This column was originally published in the Hamilton County Herald on January 2, 2015.
The phrase “making lemonade” expresses entrepreneurial abilities and triumph over adversity. In this week’s article, though, it means just what it says. If you think lemonade is only a summertime drink, let me give you a few facts on how healthy it is for you in the wintertime. It might become one of your favorite winter drinks – right up there with hot chocolate!
Lemons offer substantial health benefits, from soothing a cold (there’s nothing better than a hot lemon drink when you’re feeling bad) to serving as the core ingredient in many natural health and beauty products. Originally found in Northern India, and referred to as “the golden apple,” they were prized for their wonderful flavor and aroma. Today, we continue to discover beneficial ways in which to use them.
A lemon’s bitterness comes from its high citric acid level, which performs a variety of small wonders: it slows oxidation in cut fruit; wards off scurvy; changes milk into buttermilk; removes stains and odors from your hands; “cooks” fish without heat; and discolors aluminum pans (which is something you might want to avoid)!
Lemons are excellent sources of vitamin C, the B vitamins, vitamin E, potassium, magnesium, calcium, phosphorus, copper, zinc, iron, and manganese. It’s also a natural antioxidant, and the whole fruit contains more pectin than any other citrus.
The chemical composition of a lemon provides a natural defense against infection by naturally stimulating the development of white corpuscles, improving the body’s ability to defend itself against infection. The anti-viral properties of lemons help us recover from the flu.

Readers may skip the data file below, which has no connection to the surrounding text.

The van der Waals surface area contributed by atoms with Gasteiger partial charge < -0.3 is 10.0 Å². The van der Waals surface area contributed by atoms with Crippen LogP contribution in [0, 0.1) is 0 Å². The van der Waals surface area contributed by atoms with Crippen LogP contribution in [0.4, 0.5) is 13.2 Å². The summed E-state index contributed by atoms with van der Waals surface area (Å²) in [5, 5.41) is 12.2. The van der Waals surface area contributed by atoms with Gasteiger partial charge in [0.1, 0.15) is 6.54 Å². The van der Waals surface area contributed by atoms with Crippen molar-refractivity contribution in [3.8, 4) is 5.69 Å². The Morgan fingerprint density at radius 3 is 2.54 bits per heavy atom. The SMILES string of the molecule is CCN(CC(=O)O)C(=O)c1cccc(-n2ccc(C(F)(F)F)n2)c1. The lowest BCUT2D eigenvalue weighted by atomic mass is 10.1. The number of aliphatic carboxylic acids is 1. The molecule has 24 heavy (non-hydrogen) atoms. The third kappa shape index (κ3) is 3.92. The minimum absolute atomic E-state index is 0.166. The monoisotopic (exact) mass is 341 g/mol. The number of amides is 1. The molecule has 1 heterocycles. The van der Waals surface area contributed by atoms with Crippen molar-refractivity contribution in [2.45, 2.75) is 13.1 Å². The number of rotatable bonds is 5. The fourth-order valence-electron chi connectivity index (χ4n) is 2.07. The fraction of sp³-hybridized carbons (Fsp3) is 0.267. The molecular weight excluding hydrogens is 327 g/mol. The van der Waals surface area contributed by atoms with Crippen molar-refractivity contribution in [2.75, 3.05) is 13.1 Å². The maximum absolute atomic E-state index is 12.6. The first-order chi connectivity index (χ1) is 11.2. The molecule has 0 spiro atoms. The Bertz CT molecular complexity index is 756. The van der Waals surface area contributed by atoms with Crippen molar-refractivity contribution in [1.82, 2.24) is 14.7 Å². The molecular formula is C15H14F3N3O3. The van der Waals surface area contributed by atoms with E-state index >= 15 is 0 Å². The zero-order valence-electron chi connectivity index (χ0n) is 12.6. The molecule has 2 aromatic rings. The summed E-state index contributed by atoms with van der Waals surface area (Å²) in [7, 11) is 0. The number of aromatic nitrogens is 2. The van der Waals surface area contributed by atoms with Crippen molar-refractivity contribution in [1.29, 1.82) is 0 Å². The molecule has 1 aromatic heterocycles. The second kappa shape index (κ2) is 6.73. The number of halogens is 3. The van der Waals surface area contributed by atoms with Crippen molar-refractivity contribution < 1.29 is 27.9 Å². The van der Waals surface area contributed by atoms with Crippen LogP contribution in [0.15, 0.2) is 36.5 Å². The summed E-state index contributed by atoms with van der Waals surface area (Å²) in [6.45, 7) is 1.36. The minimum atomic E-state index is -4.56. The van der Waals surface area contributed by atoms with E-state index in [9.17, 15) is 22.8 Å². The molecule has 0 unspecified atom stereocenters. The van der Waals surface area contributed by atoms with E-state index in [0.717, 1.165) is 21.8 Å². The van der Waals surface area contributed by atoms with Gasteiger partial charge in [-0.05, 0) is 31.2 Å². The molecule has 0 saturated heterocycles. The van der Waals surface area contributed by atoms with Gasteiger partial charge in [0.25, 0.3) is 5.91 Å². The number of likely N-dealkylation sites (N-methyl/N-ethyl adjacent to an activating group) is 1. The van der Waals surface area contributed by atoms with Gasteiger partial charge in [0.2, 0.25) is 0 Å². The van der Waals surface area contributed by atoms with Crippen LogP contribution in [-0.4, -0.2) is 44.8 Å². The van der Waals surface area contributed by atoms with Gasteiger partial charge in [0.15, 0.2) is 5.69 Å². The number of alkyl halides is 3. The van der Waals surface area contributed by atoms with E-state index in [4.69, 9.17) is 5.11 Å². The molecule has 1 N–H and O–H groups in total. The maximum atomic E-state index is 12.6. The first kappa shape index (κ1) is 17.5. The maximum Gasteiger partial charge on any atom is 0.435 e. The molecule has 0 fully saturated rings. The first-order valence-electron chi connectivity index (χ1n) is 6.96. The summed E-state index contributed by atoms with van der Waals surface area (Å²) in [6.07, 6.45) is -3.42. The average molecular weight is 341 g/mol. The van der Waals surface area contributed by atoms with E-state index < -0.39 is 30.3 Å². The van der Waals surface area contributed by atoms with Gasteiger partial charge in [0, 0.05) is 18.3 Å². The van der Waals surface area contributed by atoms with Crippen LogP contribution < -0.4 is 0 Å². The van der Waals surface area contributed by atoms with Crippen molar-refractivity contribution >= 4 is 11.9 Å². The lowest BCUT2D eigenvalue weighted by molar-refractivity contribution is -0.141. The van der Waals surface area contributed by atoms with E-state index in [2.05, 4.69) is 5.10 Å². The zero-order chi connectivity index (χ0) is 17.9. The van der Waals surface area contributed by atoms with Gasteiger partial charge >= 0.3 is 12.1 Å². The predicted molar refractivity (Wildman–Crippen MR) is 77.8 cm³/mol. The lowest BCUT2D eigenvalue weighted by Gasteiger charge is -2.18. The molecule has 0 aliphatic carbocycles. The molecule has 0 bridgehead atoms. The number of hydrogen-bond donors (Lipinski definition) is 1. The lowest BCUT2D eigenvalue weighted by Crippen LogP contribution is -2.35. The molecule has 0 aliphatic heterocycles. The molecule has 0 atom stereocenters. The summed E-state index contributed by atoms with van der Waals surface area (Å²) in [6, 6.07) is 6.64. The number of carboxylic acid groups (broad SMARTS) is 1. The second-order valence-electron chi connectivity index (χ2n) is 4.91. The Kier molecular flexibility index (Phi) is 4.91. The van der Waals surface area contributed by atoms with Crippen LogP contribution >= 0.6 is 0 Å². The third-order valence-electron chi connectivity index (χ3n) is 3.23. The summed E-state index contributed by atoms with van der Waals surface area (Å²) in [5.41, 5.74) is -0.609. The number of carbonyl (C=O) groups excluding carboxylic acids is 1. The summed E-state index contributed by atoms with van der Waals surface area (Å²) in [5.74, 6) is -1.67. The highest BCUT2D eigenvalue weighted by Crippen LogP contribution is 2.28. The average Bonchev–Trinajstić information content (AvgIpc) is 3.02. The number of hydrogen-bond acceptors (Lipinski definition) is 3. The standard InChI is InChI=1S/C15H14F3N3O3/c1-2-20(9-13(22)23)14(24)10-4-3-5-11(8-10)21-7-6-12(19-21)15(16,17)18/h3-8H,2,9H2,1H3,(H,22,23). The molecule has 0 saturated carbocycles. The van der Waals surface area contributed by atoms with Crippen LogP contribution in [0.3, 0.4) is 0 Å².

Colds and sore throats
Lemon juice is excellent for colds and sore throats, and its vitamin C levels help to boost the immune system, and its astringent and antiseptic qualities promote healing. Drinking tea with lemon and honey relaxes and soothes the throat while relieving a cough.
Mix one part lemon juice with two parts honey. (Do not give this syrup to children under one year old.)
The secret to good lemonade is to use simple syrup. The sugar is completely dissolved and blends with the tart lemon. Make larger amounts at one time, then refrigerate.
1 cup water
1 cup sugar
Blend well in small saucepan. Bring to a boil, stirring frequently, until sugar dissolves completely. Let cool and refrigerate.
Mix simple syrup with the juice from six to eight lemons and stir. Add four cups of cold water if desired, or sparkling water for fizz. Add thin lemon slices to the lemonade. Freeze some of the lemonade in ice cube trays and then use the cubes in the lemonade so it doesn’t dilute. Serves six.
Luscious lemon bars
1/2 cup sliced almonds, toasted and chopped
3/4 cup all-purpose flour
1/3 cup powdered sugar
1/2 teaspoon almond extract
1/4 teaspoon salt
6 tablespoons unsalted butter
1 cup sugar
1/4 cup all-purpose flour
1/2 cup fresh lemon juice
2 teaspoons lemon zest
Powdered sugar for dusting
To prepare the crust, preheat oven to 350 degrees. Line one eight-inch pan with foil. Toast sliced almonds in skillet over medium heat for three to five minutes, or until lightly browned. Set three tablespoons aside and chop the rest. Whisk together the flour, sugar, almond extract, salt, and chopped almonds. Cut in butter until the mixture is dry and crumbly. Press the mixture into the pan. Sprinkle the mixture with the reserved sliced almonds, pressing them into the crust. Bake for 20-25 minutes, or until edges are golden.
To make the filling, combine the sugar and flour, and then whisk in the eggs. Add the lemon juice and zest. Pour the mixture over the warm crust and dust with powdered sugar. Return to oven; bake until the filling no longer jiggles – about 18 to 20 minutes. Cool completely on the rack. Remove from the pan, cut into squares, and dust with powdered sugar.
Kay Bona is a staff writer for the Hamilton County Herald and an award-winning columnist and photographer. Contact her at firstname.lastname@example.org. v